2. Consult with the victim. Catch up with her when she’s alone, and call out the awkward behavior. Ask if she’s okay, and be prepared for her to gloss over or diminish the moment. Everything in our society is geared toward a woman saying, “Oh, I’m fine.” She’s probably wishing it away or doesn’t want to rock the boat. But you’ve already helped by bearing witness to the scenario and checking in to make sure she’s comfortable.  If you are ready to go further, ask if they’re comfortable with you reporting the harassment, and how they’d feel most comfortable: if you use their name or not, or if they want to report together, with you as a witness.
  3. Talk to the harasser afterwards. This one’s a little tougher because the stakes are higher. If you have the right relationship with this individual, as a peer perhaps, you can provide some guidance.

One thing is for certain, if you witness it and remain silent, then you are contributing to the negative environment.

If you are the Owner/Manager of the Company:

While a male co-worker may engage in these activities, management and owners, once aware of the harassment, must take action. Management of companies of those accused in the “#metoo” movement moved swiftly to remove them.  So must those in charge of smaller companies, no matter how valuable the accused.

Consider these factors that increase owner vulnerability in a sexual harassment scenario:

  • Position and Power. You are in charge, so you have all the power to change the environment, and stave off a lawsuit.
  • Extent of Involvement:  If you are taking part in the bad behavior, or leading it, your business is in real jeopardy. If you know and do nothing, it is almost as bad as being the perpetrator.
  • Perception of Affluence: The deeper your pockets, the more vulnerable you are.
  • The Number of Employees and the Number of People Involved: In this situation, less is better.

There are dozens of online websites that give advice on initiating anti-harassment programs.  Find one that fits your company and implement it tomorrow. Let every employee and new hire know that sexual harassment is grounds for immediate dismissal. Undertake sensitivity training.  Bring in a consultant or trainer. Whatever you do, do NOT do nothing. This is the one time where something bad just won’t go away on its own.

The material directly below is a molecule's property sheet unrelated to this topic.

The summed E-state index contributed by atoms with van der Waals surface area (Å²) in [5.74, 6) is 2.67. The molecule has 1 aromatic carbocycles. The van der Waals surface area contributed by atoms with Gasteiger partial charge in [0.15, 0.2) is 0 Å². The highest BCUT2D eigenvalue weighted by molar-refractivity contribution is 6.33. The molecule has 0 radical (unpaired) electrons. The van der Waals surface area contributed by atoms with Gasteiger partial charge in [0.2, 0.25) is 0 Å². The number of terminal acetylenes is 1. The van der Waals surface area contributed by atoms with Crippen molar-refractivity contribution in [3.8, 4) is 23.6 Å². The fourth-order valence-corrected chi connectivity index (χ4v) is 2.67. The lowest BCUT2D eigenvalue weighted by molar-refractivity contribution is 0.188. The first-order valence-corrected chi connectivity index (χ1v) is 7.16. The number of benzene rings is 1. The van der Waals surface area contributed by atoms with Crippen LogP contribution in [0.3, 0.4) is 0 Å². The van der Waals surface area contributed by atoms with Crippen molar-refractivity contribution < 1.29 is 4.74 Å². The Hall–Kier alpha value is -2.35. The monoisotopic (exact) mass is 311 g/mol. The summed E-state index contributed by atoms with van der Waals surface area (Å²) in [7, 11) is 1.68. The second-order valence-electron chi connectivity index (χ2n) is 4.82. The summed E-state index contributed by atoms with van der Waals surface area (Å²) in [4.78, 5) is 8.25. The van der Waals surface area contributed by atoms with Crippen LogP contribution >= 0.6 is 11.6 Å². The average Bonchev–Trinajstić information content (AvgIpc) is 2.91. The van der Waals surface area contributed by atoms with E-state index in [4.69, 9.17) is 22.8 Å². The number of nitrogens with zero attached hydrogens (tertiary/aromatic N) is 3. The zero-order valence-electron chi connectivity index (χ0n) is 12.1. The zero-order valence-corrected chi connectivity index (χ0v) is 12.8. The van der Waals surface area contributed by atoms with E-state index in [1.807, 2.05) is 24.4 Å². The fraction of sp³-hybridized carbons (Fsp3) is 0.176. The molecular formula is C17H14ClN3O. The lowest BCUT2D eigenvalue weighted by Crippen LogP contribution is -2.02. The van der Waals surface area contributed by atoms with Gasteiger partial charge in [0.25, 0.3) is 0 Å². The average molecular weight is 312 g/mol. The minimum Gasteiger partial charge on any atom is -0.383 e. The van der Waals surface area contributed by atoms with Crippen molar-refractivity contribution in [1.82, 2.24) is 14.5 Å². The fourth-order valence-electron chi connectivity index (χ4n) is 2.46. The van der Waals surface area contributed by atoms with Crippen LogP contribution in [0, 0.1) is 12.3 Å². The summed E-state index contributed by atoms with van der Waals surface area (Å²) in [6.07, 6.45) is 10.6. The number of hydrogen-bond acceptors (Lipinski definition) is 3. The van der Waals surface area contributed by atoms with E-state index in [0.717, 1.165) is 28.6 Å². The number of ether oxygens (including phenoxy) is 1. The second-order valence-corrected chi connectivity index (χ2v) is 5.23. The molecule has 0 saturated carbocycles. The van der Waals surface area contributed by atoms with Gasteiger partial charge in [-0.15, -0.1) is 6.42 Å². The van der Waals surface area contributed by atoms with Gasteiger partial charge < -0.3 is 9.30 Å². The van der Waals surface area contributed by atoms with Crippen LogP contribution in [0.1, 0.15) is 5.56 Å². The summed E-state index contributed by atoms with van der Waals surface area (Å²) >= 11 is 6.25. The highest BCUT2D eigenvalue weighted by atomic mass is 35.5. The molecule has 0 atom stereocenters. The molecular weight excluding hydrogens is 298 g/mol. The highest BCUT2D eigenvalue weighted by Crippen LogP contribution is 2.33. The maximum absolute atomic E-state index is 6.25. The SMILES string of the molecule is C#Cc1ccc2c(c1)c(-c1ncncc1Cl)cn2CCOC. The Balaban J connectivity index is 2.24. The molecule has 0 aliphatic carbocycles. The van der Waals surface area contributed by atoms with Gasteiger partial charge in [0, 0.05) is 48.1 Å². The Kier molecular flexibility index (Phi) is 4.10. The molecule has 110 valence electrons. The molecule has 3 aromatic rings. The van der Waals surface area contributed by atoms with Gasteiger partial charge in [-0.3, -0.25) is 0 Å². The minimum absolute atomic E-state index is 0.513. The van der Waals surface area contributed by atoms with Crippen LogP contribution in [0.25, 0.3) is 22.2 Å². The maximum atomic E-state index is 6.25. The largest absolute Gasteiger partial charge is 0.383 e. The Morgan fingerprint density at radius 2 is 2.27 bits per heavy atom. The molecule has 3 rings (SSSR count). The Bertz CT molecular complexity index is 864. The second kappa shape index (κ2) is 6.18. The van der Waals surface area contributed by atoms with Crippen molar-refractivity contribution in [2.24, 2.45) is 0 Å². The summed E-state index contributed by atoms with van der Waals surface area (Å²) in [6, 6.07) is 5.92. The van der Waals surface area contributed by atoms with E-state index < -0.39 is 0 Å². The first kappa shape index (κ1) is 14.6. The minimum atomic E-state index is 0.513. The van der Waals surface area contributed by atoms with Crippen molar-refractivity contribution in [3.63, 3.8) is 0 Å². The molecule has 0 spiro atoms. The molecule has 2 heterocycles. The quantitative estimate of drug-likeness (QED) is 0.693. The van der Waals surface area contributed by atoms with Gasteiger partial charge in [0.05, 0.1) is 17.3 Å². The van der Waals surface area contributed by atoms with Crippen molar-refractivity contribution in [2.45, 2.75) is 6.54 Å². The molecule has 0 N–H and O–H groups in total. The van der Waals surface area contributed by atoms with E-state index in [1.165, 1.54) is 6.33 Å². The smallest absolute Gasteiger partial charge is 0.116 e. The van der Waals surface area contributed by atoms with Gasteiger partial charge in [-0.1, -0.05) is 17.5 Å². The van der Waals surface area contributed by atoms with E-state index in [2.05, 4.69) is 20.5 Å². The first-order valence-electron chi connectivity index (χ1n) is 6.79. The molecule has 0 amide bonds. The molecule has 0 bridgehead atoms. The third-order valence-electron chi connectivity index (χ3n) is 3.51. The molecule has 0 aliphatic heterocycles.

Some of the largest verdicts awarded in the past decade have been in this arena. So once this legal issue enters your business, show it the door immediately.

Tricia Judge has served as the executive director of the International Imaging Technology Council—a not-for-profit trade association serving imaging supplies remanufacturers and dealers—for 17 years. She was the executive editor of Recharger magazine for five years and a lawyer for 30 years. Judge’s work has been published in Recharger, Imaging Spectrum and several other industry magazines. She has won critical acclaim for her writing and industry advocacy. She prides herself in having assisted with the preparation of six friend-of-the-court (amicus) briefs and has presented the position of the industry to the US International Trade Commission. Since 2017, Judge has been the Senior Consulting Editor of RT Imaging World magazine and speaks at regional RT VIP Summits and RemaxWorld Expo in China.

Her feature articles include:

Her Judge’s Ruling opinion blogs:


Editor: Tricia said it was quite confronting to write this article, “#Me Too: Time to Call It Out” and reveal the terror she endured. Her plea is for others impacted to find the courage and say, “#Me Too: Time to Call It Out”.

You can add your ideas and thoughts on this article, “#Me Too: Time to Call It Out,” below or directly with Tricia Judge by email.